First week in Ordinary Time

1 October 2014 — Homeport: Falmouth Harbor — First week in office for Bishop Edgar da Cunha

You know me, dear readers, I’m a great fan of the Church’s calendar of feasts and seasons. So, for your intellectual pleasure, here is a calendar question worthy of “You bet your life” with Groucho Marx. The question is: “When do Catholics celebrate the First Sunday in Ordinary Time?”

Did you answer, “On the First Sunday in Ordinary Time?” Wrong! The correct answer is “never.” The explanation is quite simple. Ordinary Time begins on the Monday after the first Sunday after January 6 (the feast of the Epiphany). In most years, that Sunday is the feast of the Baptism of the Lord. In the United States, however, where the celebration of Epiphany is perpetually transferred to a Sunday, if that Sunday happens to be January 7 or 8, Epiphany is celebrated instead. As feasts of Our Lord, the Baptism of the Lord and Epiphany displaces any Sunday in Ordinary Time. Thus the first Sunday in Ordinary Time (not to be mistaken, dear readers, with the First Sunday in Ordinary Time) is the Sunday that falls after the first week of Ordinary Time, which makes it the Second Sunday of Ordinary Time. I am not making this up. Didn’t I tell you the answer was simple?  Alright, I lied. But isn’t the Church calendar fun nonetheless?

Well, there may never be a First Sunday in Ordinary Time, but there is certainly a first Sunday (and a first week, month, and year for that matter) in the calendar of the Ordinary (diocesan bishop.) Bishop Edgar da Cunha was installed as Ordinary of the Diocese of Fall River one week ago today. I have absolutely no idea what was scheduled on his calendar during this first week in office, but I can make an educated guess. As you well know, dear readers, ignorance of the subject has never before prevented me from writing about it. Have no fear, my confidence continues unabated.

I can base my guesses on a week in the life of any new pastor. This I know, having been a new pastor three times, technically four. The only caveat is that a bishop is a pastor of an entire diocese, so his calendar will be multiplied a hundred fold.  But first, the basics. Before a new bishop begins to fill in his schedule, there are certain requirements. 

An Ordinary must live in his diocese most of the calendar year. He doesn’t have to live in the official bishop’s residence or even in the cathedral rectory. Bishop da Cunha could choose to live in Wareham but he is forbidden by Church law to live in the next town over, Rochester. Wareham is in the Diocese of Fall River. Rochester is in the Archdiocese of Boston. The bishop could live on Nantucket if he chooses to do so, but he has the serious responsibility to be present at his cathedral church during the seasons of Lent and Advent, and on the Solemnities of Easter, Christmas, and the Body and Blood of Christ. Besides, his presence in Fall River would frequently be required. Living on Nantucket would mean the bishop would need a helicopter.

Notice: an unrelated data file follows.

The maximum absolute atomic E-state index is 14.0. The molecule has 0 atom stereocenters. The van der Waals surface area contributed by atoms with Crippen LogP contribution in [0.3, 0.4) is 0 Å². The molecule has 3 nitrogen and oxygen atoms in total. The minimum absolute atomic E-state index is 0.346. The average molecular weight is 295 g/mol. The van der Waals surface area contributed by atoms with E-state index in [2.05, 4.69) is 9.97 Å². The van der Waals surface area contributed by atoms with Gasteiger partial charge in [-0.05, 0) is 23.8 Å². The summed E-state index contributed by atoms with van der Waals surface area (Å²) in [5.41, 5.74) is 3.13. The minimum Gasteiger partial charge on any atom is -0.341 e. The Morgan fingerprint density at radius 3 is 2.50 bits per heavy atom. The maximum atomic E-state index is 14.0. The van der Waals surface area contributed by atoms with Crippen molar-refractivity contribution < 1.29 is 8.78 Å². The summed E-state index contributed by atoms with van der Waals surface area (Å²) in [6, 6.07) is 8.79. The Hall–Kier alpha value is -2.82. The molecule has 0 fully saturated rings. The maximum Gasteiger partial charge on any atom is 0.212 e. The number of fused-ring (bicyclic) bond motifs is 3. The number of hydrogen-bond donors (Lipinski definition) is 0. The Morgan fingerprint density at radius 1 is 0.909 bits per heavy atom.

After deciding where he is going to live, he has to move in and unpack, just like the rest of us. For a bishop and for increasing numbers of priests, the residence is separate from the business offices. 

Once the residence and office spaces are determined, there are things that need to be added to the bishop’s calendar immediately — even five years in advance. Bishop da Cunha must report every five years to officials in Rome along with the other bishops of New England. The meeting is next scheduled for 2016. While there, he must meet with the Holy Father and pray at the tombs of St. Peter and St. Paul

For a priest, the calendar includes a week of retreat, time for education and formation, and hopefully a bit of vacation time. To that, a bishop needs to add the joint meetings of the regional bishops, the meetings of the U.S. bishops, membership on a committee or two of the National Conference of Catholic Bishops, and another retreat with the New England bishops.

Then there are the in-house staff meetings; the meetings of various cooperate entities; the Diocesan Pastoral Council meetings; the Diocesan Finance Council meetings; the meetings of the Presbyteral Council; deanery meetings;  clergy and seminarian convocations; meetings with religious; meetings with the Diocesan Board of Consulters;  meetings of the personnel board;  meetings of various diocesan clubs, societies, apostolates, groups, and services — including graduations, banquets, award presentations, and other ceremonies. Add to this trips to visit the diocesan seminarians in their various places of study. Be sure to leave room in the schedule for the bishop to be at priests’ funerals and, if possible, those of the parents of younger priests. 

We come now to the one-on-one meetings that are so much a part of any priest’s daily routine. Unfortunately, I have reached my allotted word limit. (To be continued.)

Anchor columnist Father Goldrick is pastor of St. Patrick’s Parish in Falmouth.

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